Wednesday, September 21, 2011

Judicial Conference Approves Standards & Procedures for Sealing Civil Cases

At its September meeting, the Judicial Conference adopted a national policy that encourages federal courts to limit those instances in which they seal entire civil case files.

The policy emphasizes that “an entire civil case file should only be sealed when . . . sealing . . . is required by statute or rule or justified by a showing of extraordinary circumstances and the absence of narrower feasible and effective alternatives, such as sealing discrete documents or redacting information, so that sealing an entire case file is a last resort.”

Any order sealing an entire civil case should contain findings justifying the sealing, and the seal should be lifted when the reason for sealing has ended, the policy says. The Conference also endorsed modifying the Judiciary’s Case Management/Electronic Case Files system to include a mechanism “that would remind judges to review cases under seal annually.”

In separate action, the Conference responded to inflationary pressures by increasing, effective November 1, certain miscellaneous fees for federal courts. The newly approved court fee schedule, the first inflationary increase in eight years, is expected to result in an estimated $10.5 million in additional fee revenue for fiscal year 2012. Fees in appeals, district, and bankruptcy courts are affected. The income the Judiciary receives through miscellaneous fees allows it to reduce its annual appropriations request to Congress.

The Conference also authorized an increase in the Judiciary’s electronic public access fee in response to increasing costs for maintaining and enhancing the electronic public access system. The increase in the electronic public access (EPA) fee, from $.08 to $.10 per page, is needed to continue to support and improve the Public Access to Court Electronic Records (PACER) system, and to develop and implement the next generation of the Judiciary’s Case Management/Electronic Case Filing system.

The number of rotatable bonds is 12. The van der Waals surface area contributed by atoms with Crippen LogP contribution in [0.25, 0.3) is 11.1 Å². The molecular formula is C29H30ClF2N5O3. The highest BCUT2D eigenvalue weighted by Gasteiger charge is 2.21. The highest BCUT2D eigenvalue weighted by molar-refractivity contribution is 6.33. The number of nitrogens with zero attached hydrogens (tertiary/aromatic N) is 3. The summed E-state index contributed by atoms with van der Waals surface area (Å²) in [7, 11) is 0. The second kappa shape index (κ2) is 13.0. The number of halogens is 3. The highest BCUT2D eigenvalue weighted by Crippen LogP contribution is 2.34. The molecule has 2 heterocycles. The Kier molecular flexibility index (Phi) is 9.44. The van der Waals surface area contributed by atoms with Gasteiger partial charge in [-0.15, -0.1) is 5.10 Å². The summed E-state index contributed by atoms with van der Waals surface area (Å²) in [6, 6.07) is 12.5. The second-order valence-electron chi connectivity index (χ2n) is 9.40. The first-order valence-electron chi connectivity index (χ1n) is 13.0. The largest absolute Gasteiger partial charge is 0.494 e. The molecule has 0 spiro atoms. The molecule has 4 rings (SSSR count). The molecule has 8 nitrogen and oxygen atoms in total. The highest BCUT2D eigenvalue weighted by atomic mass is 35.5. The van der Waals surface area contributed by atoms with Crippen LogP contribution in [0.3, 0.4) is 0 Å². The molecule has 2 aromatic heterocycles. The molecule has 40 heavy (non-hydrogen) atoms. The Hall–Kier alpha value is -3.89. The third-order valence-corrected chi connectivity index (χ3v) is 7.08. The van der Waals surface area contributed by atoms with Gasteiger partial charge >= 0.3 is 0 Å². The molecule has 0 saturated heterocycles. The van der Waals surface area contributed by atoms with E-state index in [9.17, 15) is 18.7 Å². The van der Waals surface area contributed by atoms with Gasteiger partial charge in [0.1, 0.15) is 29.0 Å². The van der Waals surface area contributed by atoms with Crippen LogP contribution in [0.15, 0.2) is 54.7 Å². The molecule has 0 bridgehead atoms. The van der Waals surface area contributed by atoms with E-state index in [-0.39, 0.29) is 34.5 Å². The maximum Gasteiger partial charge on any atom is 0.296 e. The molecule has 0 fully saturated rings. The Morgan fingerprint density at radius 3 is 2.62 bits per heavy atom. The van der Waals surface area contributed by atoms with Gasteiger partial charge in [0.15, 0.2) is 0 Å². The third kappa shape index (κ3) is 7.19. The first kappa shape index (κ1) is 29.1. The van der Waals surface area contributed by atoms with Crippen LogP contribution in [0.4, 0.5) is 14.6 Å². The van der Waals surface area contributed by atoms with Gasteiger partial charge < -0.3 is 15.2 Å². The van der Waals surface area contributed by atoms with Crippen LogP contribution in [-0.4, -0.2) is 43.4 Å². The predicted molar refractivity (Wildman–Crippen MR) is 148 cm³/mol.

The EPA fee has not been increased since 2005. As mandated by Congress, the EPA program is funded entirely through user fees set by the Conference. Implementation of the two-cent per page increase will take a minimum of
six months.

The Conference was mindful of the impact such an increase could have on other public entities and on public users accessing the system to obtain information on a particular case. For this reason, local, state, and federal government agencies will be exempted from the increase for three years. Moreover, PACER users who do not accrue charges of more than $15 in a quarterly billing cycle would not be charged a fee. (The current exemption is $10 per quarter.) The expanded exemption means that 75 to 80 percent of all users will still pay no fees.

At its September session, the Judicial Conference also adopted a courtroom sharing policy for bankruptcy judges in new courthouse and courtroom construction. In court facilities with three or more bankruptcy judges, one courtroom will be provided for every two bankruptcy judges. In those facilities with an odd number of bankruptcy judges, the number of courtrooms allotted will remain at the next lower whole number. (The Conference in 2008 adopted a courtroom sharing policy for senior district judges in new construction, and in 2009, adopted a courtroom sharing policy for magistrate judges in new construction.)